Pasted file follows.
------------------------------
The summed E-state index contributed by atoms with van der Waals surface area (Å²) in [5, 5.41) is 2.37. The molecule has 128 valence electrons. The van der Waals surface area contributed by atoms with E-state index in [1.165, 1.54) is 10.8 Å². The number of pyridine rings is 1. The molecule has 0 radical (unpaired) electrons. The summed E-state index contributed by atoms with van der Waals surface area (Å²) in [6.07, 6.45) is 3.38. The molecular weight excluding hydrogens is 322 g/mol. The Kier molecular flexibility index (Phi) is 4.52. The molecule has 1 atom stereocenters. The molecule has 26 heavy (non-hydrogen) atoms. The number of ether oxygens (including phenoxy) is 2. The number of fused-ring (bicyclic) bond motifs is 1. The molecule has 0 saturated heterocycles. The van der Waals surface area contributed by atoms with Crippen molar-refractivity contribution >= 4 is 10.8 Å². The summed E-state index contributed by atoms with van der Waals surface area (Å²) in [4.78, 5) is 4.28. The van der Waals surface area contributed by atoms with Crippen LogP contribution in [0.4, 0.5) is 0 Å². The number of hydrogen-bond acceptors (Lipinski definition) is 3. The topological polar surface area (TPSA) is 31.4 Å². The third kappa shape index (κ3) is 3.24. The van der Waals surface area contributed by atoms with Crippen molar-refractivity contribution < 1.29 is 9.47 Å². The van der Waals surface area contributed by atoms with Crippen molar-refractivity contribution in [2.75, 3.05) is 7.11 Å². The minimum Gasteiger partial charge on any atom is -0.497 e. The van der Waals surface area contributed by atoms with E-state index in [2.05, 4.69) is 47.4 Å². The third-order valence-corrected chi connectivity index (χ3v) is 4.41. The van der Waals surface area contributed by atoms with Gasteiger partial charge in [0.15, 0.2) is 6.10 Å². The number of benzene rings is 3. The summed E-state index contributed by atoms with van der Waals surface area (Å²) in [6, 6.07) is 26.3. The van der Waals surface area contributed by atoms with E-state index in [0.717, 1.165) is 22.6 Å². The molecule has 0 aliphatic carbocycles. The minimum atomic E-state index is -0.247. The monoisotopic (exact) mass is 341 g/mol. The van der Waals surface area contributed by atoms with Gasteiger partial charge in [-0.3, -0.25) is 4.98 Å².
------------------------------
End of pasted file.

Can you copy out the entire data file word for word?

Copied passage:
The summed E-state index contributed by atoms with van der Waals surface area (Å²) in [5, 5.41) is 2.37. The molecule has 128 valence electrons. The van der Waals surface area contributed by atoms with E-state index in [1.165, 1.54) is 10.8 Å². The number of pyridine rings is 1. The molecule has 0 radical (unpaired) electrons. The summed E-state index contributed by atoms with van der Waals surface area (Å²) in [6.07, 6.45) is 3.38. The molecular weight excluding hydrogens is 322 g/mol. The Kier molecular flexibility index (Phi) is 4.52. The molecule has 1 atom stereocenters. The molecule has 26 heavy (non-hydrogen) atoms. The number of ether oxygens (including phenoxy) is 2. The number of fused-ring (bicyclic) bond motifs is 1. The molecule has 0 saturated heterocycles. The van der Waals surface area contributed by atoms with Crippen molar-refractivity contribution >= 4 is 10.8 Å². The summed E-state index contributed by atoms with van der Waals surface area (Å²) in [4.78, 5) is 4.28. The van der Waals surface area contributed by atoms with Crippen LogP contribution in [0.4, 0.5) is 0 Å². The number of hydrogen-bond acceptors (Lipinski definition) is 3. The topological polar surface area (TPSA) is 31.4 Å². The third kappa shape index (κ3) is 3.24. The van der Waals surface area contributed by atoms with Crippen molar-refractivity contribution < 1.29 is 9.47 Å². The van der Waals surface area contributed by atoms with Crippen molar-refractivity contribution in [2.75, 3.05) is 7.11 Å². The minimum Gasteiger partial charge on any atom is -0.497 e. The van der Waals surface area contributed by atoms with E-state index in [2.05, 4.69) is 47.4 Å². The third-order valence-corrected chi connectivity index (χ3v) is 4.41. The van der Waals surface area contributed by atoms with Gasteiger partial charge in [0.15, 0.2) is 6.10 Å². The number of benzene rings is 3. The summed E-state index contributed by atoms with van der Waals surface area (Å²) in [6, 6.07) is 26.3. The van der Waals surface area contributed by atoms with E-state index in [0.717, 1.165) is 22.6 Å². The molecule has 0 aliphatic carbocycles. The minimum atomic E-state index is -0.247. The monoisotopic (exact) mass is 341 g/mol. The van der Waals surface area contributed by atoms with Gasteiger partial charge in [-0.3, -0.25) is 4.98 Å².